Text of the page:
- The last years that the Baltimore Orioles were in the playoffs was 1996-’97. In ‘96, the club had the second highest player payroll in all of the league ($48,726,832) behind only the Yankees ($52,189,370). In ’97, it was the same (Orioles 2nd with $54,871,399 behind only the Yankees at $59,148,877).
- When the Royals won the World Series in 1985, they had the 9th highest payroll in all of MLB, highest in the AL Central, and fourth highest in all of the AL ($11,754,512).
- Most recently in the “cycle game” the Tigers posted the 5th highest Opening Day payroll in the league this past season ($115,085,145), while being 3rd in 2008 ($137,685,196). By comparison, in 2005 they were ranked 15th, and a decade ago, were ranked 22nd.
What Changed From Now to Then?
Picking and choosing when to spend is a large part of the equation, but we’d be remiss if we didn’t say there has been some fundamental changes in the way money flows in and out of coffers. Back “in the day” local revenues were almost all tied to the gate, and local television was just that, “local”. Now, there are massive revenues pulled in from regional sports networks, especially for big market clubs such as the Yankees and the Red Sox. There is more centralized funds to go around via lucrative national television deals on multiple platforms (cable and satellite are new players) compared to almost all being over-the-air deals in the ‘80s and ‘90s. Finally, revenue-sharing and the wild card have allowed mid-to-small revenue making clubs to pull back from making a splash via total player payroll spending, realizing that they can get their foot in the door to the playoffs without having to win the pennant. And, of course, with steady revenues from centralized sources, owners have lived more comfortably; there’s less stress on “we have to win, or we’ll bleed red” than in years past.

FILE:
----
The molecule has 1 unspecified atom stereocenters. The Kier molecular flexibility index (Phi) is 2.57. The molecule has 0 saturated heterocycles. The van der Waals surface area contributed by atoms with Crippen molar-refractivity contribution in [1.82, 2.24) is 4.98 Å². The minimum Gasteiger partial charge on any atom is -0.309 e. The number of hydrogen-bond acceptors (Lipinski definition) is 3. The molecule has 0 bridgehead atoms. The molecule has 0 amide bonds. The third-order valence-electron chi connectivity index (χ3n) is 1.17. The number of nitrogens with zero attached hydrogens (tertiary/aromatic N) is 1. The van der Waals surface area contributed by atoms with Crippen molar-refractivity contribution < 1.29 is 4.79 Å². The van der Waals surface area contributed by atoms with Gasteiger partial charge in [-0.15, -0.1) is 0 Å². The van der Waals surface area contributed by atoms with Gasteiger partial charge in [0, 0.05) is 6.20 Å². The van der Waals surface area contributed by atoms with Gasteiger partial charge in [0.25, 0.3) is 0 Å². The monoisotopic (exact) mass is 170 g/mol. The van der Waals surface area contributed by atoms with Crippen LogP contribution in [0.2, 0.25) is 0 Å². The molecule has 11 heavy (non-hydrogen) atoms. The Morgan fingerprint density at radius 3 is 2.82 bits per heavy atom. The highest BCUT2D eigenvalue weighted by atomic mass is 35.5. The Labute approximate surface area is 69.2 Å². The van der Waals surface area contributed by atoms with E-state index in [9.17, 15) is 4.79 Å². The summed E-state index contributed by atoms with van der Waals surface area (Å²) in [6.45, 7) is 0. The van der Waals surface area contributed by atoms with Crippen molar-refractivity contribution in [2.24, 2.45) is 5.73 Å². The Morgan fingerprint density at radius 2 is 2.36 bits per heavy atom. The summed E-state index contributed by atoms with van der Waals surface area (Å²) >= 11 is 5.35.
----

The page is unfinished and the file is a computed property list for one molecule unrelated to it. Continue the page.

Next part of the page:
All that said, owners, for the most part, want to win. Profit? Yes, but if owners wanted to make money, they wouldn’t be involved in MLB. There’s better fish to fry out there in other sectors besides sports where there’s better predictability. With that owners will always be wanting to say that they were the ones that brought a World Series Championship to the club. Many times that includes a good helping of “bought” a World Series Championship. As history shows, before the advent of the wild card (and even since that) as the Nirvana song goes, you have to pay to play.
Maury Brown is the Founder and President of the Business of Sports Network, which includes The Biz of Baseball, The Biz of Football, The Biz of Basketball and The Biz of Hockey. He is available for hire or freelance. Brown's full bio is here. He looks forward to your comments via email and can be contacted through the Business of Sports Network.